The Gospel reading from Mark 10 calls us to a much stricter understanding and of the permanence of marriage, which God intended to be a lifelong one-flesh relationship between a man and a woman for the good of adults, children, and community. The Gospel reading warns us against a religion that can be summed up this way: In those days there was no king in Israel; everyone did what was right in his own eyes (Judg 21:25). Today, the world and the church are adrift in a sea of moral relativism where man makes the rules and determines “truth.” Jesus’ bluntness and hard line on the Pharisees on the issue of divorce ‘hits us hard in an era of lax attitudes to marriage and sex.’ The main issue for Jesus is the state of our hearts. Jesus is saying that there is need to work hard to save marriage but the Pharisees are asking how easy it should be to walk away from a marriage as ordained by God.
Casual approach to marriage and divorce is not consistent with the way of life that Jesus calls us to follow. Jesus calls us back to the original vision that God has for creation by setting out the ideal for marriage, a life of mutual respect and inter-dependence. A Christian marriage as a life-long pilgrimage is not one without problems but it is one where husband and wife humble themselves to discover the hardness of their hearts and learn how God can soften it. The word of Peter is helpful in this context: “Husbands, dwell with your wives according to knowledge” (1 Peter 3:7). Peter is speaking of the kind of vocational knowledge that teaches a husband to honour his wife, to be considerate and understanding, always showing a self-sacrificing, Christ-like love as directed in God’s Word (Eph 5:25-33; Col 3:19. Marriage beyond a piece of paper is a vocation and not just a hobby and this calls the husband to respect his wife as an equal heir of God’s gracious salvation and inheritance of eternal life. Marriage as a vocation and not just a hobby invites the husband to take the lead in submitting his own interests and concerns for the good of his wife and family. Marriage as a vocation summons the husband never to abuse his wife or treat her improperly in any way- physically, emotionally or spiritually. Peter’s teaching is helpful for us today because a husband who fails to live with his wife in an understanding way and to give her proper honour as a child of God will damage his own relationship with God by creating a barrier between his prayers and God (Col 3:19). Disunity and contention between husbands and wives not only affect their relationship with each other, but they also affect each of their personal relationships with God. Marriage as a vocation enhances effectiveness of our prayers, therefore let us pray for healing of our hearts bearing in mind, the healing of heart is the basis for the effective prayer, healing of homes, marriages, the church and our nations.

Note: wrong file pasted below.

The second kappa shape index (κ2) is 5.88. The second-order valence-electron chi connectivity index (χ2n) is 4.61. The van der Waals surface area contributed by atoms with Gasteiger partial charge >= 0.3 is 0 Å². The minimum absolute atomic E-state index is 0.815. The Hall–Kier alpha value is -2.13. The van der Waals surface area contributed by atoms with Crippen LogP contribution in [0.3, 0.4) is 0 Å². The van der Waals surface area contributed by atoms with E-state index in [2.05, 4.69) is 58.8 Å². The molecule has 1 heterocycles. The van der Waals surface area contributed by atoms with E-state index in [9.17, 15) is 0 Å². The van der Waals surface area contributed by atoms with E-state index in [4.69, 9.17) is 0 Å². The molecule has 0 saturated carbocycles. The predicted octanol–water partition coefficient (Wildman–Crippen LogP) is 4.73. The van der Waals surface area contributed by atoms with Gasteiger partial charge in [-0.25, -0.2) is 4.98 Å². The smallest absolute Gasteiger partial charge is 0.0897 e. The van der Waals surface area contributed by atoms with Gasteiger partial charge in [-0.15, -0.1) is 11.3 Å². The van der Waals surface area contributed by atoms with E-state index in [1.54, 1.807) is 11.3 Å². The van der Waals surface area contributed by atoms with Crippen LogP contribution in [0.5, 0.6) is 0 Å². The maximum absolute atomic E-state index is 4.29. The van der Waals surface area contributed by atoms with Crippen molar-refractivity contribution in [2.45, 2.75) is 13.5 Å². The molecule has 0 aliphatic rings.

Okegbile Deji, Sanctifying Marriage: To Save the World; The Monarch’s Example of Marriage (A Call to the true Mission of Marriage as a Vocation and not a Hobby) (London: SADL Print, 2018), pp. 3, 6-8